As we came around a curve, flanked by aspens and monster conifers, Will abruptly told his dad to stop the car. He hadn’t quite finished saying, “Holy smokes that thing is close,” when I looked over his shoulder and saw the cinnamon face of a bear peering toward us from the shadows, snout covered in blood. It bent down, picked up the back half of a fawn, and carried it off down the hill. Not a single rod had been put together, but I think everyone’s trip was already made. Will lit up in bewilderment. “Dude, that was absolutely wild!” he said in disbelief. This was my kind of adventure.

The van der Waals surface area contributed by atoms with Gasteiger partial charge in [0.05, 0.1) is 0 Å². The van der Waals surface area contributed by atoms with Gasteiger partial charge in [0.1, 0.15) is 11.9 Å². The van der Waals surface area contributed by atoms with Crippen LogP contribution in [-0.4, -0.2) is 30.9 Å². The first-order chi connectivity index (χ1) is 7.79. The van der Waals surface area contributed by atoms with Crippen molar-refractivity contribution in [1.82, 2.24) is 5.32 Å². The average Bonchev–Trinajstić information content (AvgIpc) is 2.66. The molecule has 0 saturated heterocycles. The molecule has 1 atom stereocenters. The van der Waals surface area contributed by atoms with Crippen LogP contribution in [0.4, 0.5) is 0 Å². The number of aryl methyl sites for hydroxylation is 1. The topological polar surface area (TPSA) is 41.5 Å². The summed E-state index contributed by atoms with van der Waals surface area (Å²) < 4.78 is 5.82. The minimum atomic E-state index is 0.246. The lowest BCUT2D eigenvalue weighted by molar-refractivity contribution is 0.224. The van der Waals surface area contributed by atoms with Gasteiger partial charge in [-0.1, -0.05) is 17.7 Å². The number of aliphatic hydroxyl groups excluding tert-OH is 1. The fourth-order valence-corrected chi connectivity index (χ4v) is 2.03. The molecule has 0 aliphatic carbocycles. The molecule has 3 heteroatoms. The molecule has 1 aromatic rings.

When we finally made it up to an open meadow near the creek, we got suited up and wandered through the aspens (bear spray at the ready) before bushwhacking down to the water. We popped through some thick willows into a magnificent stretch plunge pools and pocket water, shining golden as the sun reflected off the brightly covered rocks at the bottom. Some of my favorite fisheries are small creeks full of native fish, and I knew this was going to be a blast right off the bat. Charlie found the creek while elk hunting the year prior, but the Gentry’s had never fished it. We all spread out and decided we would frog hop each other from pool to pool. As soon as I hooped in, I could see fish sitting in the backs of pools. They were gorgeous in the water, all being native cutthroats with bright orange bellies and little black spots. The first fish I casted to ate, but I lost it. I spotted another, high sticked my stimulator right over its head, and stuck ‘em! I landed my Colorado trout! The whole creek was like this. We sight fished with little dry flies and hammered the fish. As the day went on and we needed to start moving back toward the car, Will, Charlie, and I did what we called “the revolver.” We would take turns casting after every caught fish, stepping out of the way as we unhooked and released fish to let the next person move up for a shot. There was one instance when Charlie landed one, then Will and I each pulled fish out of the same hole by the time Charlie had snapped a pictured and put fish back in the water. I told Charlie it was his turn, and he was baffled that we had both already landed fish. We kept this up for a while, one time feeding the same fish 4 times before catching it, jamming to Jim Croce, and taking in the forest land around us. After a few hours, we had to book it home for dinner with the rest of our families. On the way out, we were lucky to get another view of the bear munching on its prey as well as another black bear that hopped across the road in front of us.